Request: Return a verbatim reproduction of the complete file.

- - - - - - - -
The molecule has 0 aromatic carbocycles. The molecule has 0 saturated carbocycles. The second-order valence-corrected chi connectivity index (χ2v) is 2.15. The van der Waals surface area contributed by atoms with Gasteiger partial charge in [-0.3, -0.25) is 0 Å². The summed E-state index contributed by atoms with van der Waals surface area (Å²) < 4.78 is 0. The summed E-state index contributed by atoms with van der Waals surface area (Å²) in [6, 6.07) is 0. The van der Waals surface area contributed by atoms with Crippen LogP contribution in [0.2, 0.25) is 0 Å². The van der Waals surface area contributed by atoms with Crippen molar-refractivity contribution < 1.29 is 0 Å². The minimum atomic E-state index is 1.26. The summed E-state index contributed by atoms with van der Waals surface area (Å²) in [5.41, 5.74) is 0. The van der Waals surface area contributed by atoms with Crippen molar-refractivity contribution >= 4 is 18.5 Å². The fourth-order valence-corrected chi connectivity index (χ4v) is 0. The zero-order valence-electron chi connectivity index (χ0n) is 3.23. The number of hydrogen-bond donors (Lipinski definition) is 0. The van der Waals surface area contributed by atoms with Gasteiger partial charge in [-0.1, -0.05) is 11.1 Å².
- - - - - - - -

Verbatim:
The molecule has 0 aromatic carbocycles. The molecule has 0 saturated carbocycles. The second-order valence-corrected chi connectivity index (χ2v) is 2.15. The van der Waals surface area contributed by atoms with Gasteiger partial charge in [-0.3, -0.25) is 0 Å². The summed E-state index contributed by atoms with van der Waals surface area (Å²) < 4.78 is 0. The summed E-state index contributed by atoms with van der Waals surface area (Å²) in [6, 6.07) is 0. The van der Waals surface area contributed by atoms with Crippen LogP contribution in [0.2, 0.25) is 0 Å². The van der Waals surface area contributed by atoms with Crippen molar-refractivity contribution < 1.29 is 0 Å². The minimum atomic E-state index is 1.26. The summed E-state index contributed by atoms with van der Waals surface area (Å²) in [5.41, 5.74) is 0. The van der Waals surface area contributed by atoms with Crippen molar-refractivity contribution >= 4 is 18.5 Å². The fourth-order valence-corrected chi connectivity index (χ4v) is 0. The zero-order valence-electron chi connectivity index (χ0n) is 3.23. The number of hydrogen-bond donors (Lipinski definition) is 0. The van der Waals surface area contributed by atoms with Gasteiger partial charge in [-0.1, -0.05) is 11.1 Å².